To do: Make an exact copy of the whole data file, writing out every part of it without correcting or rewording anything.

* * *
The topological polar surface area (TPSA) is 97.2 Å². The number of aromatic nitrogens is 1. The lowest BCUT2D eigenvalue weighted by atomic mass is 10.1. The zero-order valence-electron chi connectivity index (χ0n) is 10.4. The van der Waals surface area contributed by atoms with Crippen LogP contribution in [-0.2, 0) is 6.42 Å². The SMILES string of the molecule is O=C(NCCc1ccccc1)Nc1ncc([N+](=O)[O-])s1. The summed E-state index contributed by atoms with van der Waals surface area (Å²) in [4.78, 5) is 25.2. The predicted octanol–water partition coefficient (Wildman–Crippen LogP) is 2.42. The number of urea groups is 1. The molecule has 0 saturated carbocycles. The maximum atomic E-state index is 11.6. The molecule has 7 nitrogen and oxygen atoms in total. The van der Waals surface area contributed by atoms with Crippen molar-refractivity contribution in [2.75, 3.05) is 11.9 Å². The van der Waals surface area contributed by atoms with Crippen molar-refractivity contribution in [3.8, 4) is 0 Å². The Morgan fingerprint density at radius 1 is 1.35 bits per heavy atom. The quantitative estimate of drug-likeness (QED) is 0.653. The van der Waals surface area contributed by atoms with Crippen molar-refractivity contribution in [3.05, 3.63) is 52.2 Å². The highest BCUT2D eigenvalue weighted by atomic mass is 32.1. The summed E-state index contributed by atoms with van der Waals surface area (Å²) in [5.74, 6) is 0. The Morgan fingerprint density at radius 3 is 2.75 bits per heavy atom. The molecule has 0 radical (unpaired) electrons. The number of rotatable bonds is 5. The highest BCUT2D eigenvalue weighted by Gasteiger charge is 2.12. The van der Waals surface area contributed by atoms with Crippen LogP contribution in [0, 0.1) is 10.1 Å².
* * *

The topological polar surface area (TPSA) is 97.2 Å². The number of aromatic nitrogens is 1. The lowest BCUT2D eigenvalue weighted by atomic mass is 10.1. The zero-order valence-electron chi connectivity index (χ0n) is 10.4. The van der Waals surface area contributed by atoms with Crippen LogP contribution in [-0.2, 0) is 6.42 Å². The SMILES string of the molecule is O=C(NCCc1ccccc1)Nc1ncc([N+](=O)[O-])s1. The summed E-state index contributed by atoms with van der Waals surface area (Å²) in [4.78, 5) is 25.2. The predicted octanol–water partition coefficient (Wildman–Crippen LogP) is 2.42. The number of urea groups is 1. The molecule has 0 saturated carbocycles. The maximum atomic E-state index is 11.6. The molecule has 7 nitrogen and oxygen atoms in total. The van der Waals surface area contributed by atoms with Crippen molar-refractivity contribution in [2.75, 3.05) is 11.9 Å². The van der Waals surface area contributed by atoms with Crippen molar-refractivity contribution in [3.8, 4) is 0 Å². The Morgan fingerprint density at radius 1 is 1.35 bits per heavy atom. The quantitative estimate of drug-likeness (QED) is 0.653. The van der Waals surface area contributed by atoms with Crippen molar-refractivity contribution in [3.05, 3.63) is 52.2 Å². The highest BCUT2D eigenvalue weighted by atomic mass is 32.1. The summed E-state index contributed by atoms with van der Waals surface area (Å²) in [5.74, 6) is 0. The Morgan fingerprint density at radius 3 is 2.75 bits per heavy atom. The molecule has 0 radical (unpaired) electrons. The number of rotatable bonds is 5. The highest BCUT2D eigenvalue weighted by Gasteiger charge is 2.12. The van der Waals surface area contributed by atoms with Crippen LogP contribution in [0, 0.1) is 10.1 Å².